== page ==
Sinn Féin spokesperson on Social Protection, Claire Kerrane TD, has spoken out on the Government’s failure to publish a report on the poverty impact of reduced rates of Jobseeker’s Allowance for young people, which is now over a year overdue.
This delay comes 18 months after the Government committed to completing a poverty impact assessment of the reduced payment, and yet, we still have no timeframe from the Minister for the publication of this key report.
It was to be published within 3 months back in October 2019 when a Sinn Féin amendment was passed at Committee Stage of the Social Welfare Bill. At present, 18-24 year olds receive a reduced Jobseeker’s rate of payment of €112.70 per week.
Speaking today, Teachta Kerrane said:
“It is absolutely unacceptable that this Poverty Assessment on the impact of reduced rates of jobseekers for young people has still not been published by the Minister.
“The results of the poverty impact assessment are well overdue and the Minister’s delay in publishing the findings demonstrate how little this Government care about young people.
“Current reduced rates of Jobseeker’s for young people are far too low to support even a minimum standard of living which is set at €250. That the Government is dragging its heels suggests that the Poverty Impact Assessment has underlined what we already know.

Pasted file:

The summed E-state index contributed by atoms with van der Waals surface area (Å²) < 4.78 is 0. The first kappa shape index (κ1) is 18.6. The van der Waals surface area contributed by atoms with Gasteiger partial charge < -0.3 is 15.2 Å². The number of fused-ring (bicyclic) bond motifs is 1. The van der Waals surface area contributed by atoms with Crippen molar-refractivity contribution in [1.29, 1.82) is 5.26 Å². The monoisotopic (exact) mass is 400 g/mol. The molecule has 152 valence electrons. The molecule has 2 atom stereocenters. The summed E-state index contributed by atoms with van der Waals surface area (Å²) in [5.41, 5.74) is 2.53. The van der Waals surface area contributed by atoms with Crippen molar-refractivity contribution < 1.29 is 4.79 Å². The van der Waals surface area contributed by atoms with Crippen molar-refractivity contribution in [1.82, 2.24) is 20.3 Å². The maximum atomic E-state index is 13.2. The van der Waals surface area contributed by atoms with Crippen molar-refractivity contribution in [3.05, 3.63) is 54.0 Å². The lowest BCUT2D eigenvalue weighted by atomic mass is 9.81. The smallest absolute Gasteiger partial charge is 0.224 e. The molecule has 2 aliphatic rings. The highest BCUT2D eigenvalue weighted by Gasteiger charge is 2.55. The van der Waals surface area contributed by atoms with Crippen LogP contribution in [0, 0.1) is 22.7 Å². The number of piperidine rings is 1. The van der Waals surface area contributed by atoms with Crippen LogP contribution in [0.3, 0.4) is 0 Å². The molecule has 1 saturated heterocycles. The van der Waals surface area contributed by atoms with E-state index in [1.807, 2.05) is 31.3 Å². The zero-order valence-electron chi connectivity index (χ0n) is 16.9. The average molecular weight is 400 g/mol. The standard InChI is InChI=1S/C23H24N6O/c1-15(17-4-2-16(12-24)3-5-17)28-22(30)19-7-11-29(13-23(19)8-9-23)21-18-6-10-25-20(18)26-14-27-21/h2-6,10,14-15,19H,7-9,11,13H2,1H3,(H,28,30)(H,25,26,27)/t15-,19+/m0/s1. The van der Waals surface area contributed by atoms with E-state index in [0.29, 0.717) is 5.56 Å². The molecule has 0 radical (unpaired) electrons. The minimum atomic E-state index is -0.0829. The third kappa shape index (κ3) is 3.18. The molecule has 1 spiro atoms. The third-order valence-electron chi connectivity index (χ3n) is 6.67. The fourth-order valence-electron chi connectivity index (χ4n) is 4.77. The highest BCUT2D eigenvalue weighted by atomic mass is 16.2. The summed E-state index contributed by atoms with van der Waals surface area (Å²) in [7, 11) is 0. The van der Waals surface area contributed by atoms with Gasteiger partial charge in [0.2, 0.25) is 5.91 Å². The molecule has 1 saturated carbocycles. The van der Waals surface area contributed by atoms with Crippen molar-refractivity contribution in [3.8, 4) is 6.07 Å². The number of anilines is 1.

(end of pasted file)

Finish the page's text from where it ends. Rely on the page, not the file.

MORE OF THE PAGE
“These inadequate rates leave many young people who are seeking work in poverty, or at serious risk of poverty, and force people all over the State to rely on support from their families.
“The pandemic has affected young workers the most, and recent CSO results tell us that 59% of people aged 15-24 were unemployed in March. This represents some of the highest levels of youth unemployment ever seen and it is not good enough that they are subject to shocking rates of social welfare supports.
“Reduced rates of Jobseekers Allowance is disempowering, demoralising and does not give young people the backing they need and deserve.
“I am calling on Minister Humphreys to publish the Poverty Impact Assessment immediately and to bring Jobseeker’s Allowance rates for young people in line with the current maximum rate removing reduced payments based on age.
“We need to see these core social welfare rates moved towards the minimum essential standard of living.”